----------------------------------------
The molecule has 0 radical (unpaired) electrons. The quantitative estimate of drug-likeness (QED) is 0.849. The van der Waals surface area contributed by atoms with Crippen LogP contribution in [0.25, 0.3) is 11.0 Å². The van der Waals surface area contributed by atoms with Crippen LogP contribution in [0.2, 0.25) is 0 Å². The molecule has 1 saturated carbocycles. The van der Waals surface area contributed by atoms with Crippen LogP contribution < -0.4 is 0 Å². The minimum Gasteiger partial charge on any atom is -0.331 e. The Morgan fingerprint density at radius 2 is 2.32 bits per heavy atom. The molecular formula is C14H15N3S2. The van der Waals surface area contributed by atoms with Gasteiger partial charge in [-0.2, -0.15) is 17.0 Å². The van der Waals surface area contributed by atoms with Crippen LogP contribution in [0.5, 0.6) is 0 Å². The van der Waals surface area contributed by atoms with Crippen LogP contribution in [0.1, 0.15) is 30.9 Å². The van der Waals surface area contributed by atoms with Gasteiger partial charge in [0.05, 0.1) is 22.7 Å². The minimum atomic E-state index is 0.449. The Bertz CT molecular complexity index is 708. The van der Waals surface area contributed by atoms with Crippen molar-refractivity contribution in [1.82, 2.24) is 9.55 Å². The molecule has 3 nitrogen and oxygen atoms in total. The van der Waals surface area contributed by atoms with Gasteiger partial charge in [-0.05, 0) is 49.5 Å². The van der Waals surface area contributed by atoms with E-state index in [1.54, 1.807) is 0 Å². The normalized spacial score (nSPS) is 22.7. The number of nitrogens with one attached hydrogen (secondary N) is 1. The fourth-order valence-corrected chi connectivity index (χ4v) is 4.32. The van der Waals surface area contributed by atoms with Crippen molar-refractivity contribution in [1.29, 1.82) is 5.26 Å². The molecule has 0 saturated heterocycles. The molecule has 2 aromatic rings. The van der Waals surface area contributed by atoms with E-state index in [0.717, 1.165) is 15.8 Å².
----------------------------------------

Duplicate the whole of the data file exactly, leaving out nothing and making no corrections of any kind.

The molecule has 0 radical (unpaired) electrons. The quantitative estimate of drug-likeness (QED) is 0.849. The van der Waals surface area contributed by atoms with Crippen LogP contribution in [0.25, 0.3) is 11.0 Å². The van der Waals surface area contributed by atoms with Crippen LogP contribution in [0.2, 0.25) is 0 Å². The molecule has 1 saturated carbocycles. The van der Waals surface area contributed by atoms with Crippen LogP contribution < -0.4 is 0 Å². The minimum Gasteiger partial charge on any atom is -0.331 e. The Morgan fingerprint density at radius 2 is 2.32 bits per heavy atom. The molecular formula is C14H15N3S2. The van der Waals surface area contributed by atoms with Gasteiger partial charge in [-0.2, -0.15) is 17.0 Å². The van der Waals surface area contributed by atoms with Crippen LogP contribution in [0.5, 0.6) is 0 Å². The van der Waals surface area contributed by atoms with Crippen LogP contribution in [0.1, 0.15) is 30.9 Å². The van der Waals surface area contributed by atoms with Gasteiger partial charge in [0.05, 0.1) is 22.7 Å². The minimum atomic E-state index is 0.449. The Bertz CT molecular complexity index is 708. The van der Waals surface area contributed by atoms with Crippen molar-refractivity contribution in [1.82, 2.24) is 9.55 Å². The molecule has 3 nitrogen and oxygen atoms in total. The van der Waals surface area contributed by atoms with Gasteiger partial charge in [-0.05, 0) is 49.5 Å². The van der Waals surface area contributed by atoms with E-state index in [1.54, 1.807) is 0 Å². The normalized spacial score (nSPS) is 22.7. The number of nitrogens with one attached hydrogen (secondary N) is 1. The fourth-order valence-corrected chi connectivity index (χ4v) is 4.32. The van der Waals surface area contributed by atoms with Crippen molar-refractivity contribution in [1.29, 1.82) is 5.26 Å². The molecule has 0 saturated heterocycles. The molecule has 2 aromatic rings. The van der Waals surface area contributed by atoms with E-state index in [0.717, 1.165) is 15.8 Å².